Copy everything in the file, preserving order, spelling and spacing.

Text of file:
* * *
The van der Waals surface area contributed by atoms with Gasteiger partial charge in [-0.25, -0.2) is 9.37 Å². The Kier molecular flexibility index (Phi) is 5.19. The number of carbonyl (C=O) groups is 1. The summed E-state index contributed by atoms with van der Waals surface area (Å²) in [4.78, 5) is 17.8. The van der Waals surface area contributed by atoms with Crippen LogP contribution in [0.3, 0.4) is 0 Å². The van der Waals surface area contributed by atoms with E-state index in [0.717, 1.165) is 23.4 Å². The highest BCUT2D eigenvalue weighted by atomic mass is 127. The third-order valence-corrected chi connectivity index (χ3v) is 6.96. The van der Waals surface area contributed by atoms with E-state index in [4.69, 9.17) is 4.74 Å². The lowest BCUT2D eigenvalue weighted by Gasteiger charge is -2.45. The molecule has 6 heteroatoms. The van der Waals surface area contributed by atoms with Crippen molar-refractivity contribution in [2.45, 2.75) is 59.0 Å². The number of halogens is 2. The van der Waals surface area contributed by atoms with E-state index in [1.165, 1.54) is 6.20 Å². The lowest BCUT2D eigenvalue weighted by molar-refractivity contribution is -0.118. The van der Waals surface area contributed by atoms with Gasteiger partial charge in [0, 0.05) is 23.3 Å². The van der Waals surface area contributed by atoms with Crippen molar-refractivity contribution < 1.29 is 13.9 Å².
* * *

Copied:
The van der Waals surface area contributed by atoms with Gasteiger partial charge in [-0.25, -0.2) is 9.37 Å². The Kier molecular flexibility index (Phi) is 5.19. The number of carbonyl (C=O) groups is 1. The summed E-state index contributed by atoms with van der Waals surface area (Å²) in [4.78, 5) is 17.8. The van der Waals surface area contributed by atoms with Crippen LogP contribution in [0.3, 0.4) is 0 Å². The van der Waals surface area contributed by atoms with E-state index in [0.717, 1.165) is 23.4 Å². The highest BCUT2D eigenvalue weighted by atomic mass is 127. The third-order valence-corrected chi connectivity index (χ3v) is 6.96. The van der Waals surface area contributed by atoms with E-state index in [4.69, 9.17) is 4.74 Å². The lowest BCUT2D eigenvalue weighted by Gasteiger charge is -2.45. The molecule has 6 heteroatoms. The van der Waals surface area contributed by atoms with Crippen molar-refractivity contribution in [2.45, 2.75) is 59.0 Å². The number of halogens is 2. The van der Waals surface area contributed by atoms with E-state index in [1.165, 1.54) is 6.20 Å². The lowest BCUT2D eigenvalue weighted by molar-refractivity contribution is -0.118. The van der Waals surface area contributed by atoms with Gasteiger partial charge in [0, 0.05) is 23.3 Å². The van der Waals surface area contributed by atoms with Crippen molar-refractivity contribution < 1.29 is 13.9 Å².